HIST 301
Approaching the Past: Varieties of Historical Thinking Spring 2020
Division II

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This course is designed to acquaint students with some of the ways historians have thought about the past. Beginning with Thucydides’ The Peloponnesian War, the work of twelve historians will be studied closely and critically over the course of the semester. In the process, students not only will become familiar with various important historical approaches but will also be encouraged to examine their own assumptions about the past and about how and why–or even if–we know it. We will meet weekly to define, understand, and assess the different ways historians considered in the course have thought about the past.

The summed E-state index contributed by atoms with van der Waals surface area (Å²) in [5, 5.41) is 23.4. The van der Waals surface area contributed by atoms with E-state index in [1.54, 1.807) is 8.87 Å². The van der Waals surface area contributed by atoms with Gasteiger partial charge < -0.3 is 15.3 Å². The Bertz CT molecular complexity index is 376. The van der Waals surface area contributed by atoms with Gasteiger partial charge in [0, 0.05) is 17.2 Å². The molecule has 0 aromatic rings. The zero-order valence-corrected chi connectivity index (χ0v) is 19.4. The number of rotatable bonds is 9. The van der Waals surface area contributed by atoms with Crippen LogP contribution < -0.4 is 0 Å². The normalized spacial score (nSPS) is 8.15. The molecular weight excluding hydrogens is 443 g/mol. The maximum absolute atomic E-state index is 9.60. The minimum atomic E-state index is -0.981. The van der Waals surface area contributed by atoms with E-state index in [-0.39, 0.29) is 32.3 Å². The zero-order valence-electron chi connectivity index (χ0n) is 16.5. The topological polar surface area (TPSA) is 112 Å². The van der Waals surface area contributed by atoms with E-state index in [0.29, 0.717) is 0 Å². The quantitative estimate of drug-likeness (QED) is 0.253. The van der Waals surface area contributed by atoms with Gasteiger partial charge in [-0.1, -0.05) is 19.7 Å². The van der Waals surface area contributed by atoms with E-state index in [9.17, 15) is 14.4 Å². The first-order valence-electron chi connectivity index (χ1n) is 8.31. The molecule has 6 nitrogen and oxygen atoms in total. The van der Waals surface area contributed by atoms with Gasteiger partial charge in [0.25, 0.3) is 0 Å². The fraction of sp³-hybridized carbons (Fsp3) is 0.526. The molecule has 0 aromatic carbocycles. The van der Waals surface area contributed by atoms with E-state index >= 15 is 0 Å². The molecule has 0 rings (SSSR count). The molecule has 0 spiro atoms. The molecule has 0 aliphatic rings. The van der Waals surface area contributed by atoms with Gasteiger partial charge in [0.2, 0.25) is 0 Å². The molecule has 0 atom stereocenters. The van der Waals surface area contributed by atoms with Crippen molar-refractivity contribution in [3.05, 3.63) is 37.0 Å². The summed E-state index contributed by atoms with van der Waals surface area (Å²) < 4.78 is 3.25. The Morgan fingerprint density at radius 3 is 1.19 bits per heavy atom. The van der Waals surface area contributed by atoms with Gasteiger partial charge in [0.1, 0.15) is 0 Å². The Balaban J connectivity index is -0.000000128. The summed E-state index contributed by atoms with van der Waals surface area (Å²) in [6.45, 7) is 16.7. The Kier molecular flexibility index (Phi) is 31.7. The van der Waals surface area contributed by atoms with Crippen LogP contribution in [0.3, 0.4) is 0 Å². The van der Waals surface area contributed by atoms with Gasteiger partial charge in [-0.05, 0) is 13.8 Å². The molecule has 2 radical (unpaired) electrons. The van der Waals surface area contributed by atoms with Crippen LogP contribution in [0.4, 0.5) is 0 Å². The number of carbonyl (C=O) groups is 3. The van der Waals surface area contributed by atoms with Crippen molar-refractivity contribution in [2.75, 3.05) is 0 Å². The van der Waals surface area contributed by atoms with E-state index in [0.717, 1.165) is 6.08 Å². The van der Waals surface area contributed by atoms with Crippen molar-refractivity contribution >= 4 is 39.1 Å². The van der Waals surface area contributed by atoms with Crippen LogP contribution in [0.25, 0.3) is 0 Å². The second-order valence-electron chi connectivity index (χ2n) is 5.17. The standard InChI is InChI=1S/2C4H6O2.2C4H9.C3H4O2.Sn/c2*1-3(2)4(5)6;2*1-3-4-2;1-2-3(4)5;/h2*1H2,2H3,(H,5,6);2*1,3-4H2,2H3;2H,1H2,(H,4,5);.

The Class: Type: seminar
Limit: 19
Expected: 15-19
Class#: 3261
Grading: no pass/fail option, no fifth course option
Requirements/Evaluation: in preparation for class discussion, students are required to produce a one-page critical response to the assigned reading each week, which will form the basis for class discussion; in addition to writing ten critical responses, students are also required to make an oral presentation of approximately twenty minutes on a professor they have had in a history course at Williams College
Prerequisites: restricted to History majors and sophomores planning to major in History
Enrollment Preferences: senior, then junior, History majors
Distributions: Division II

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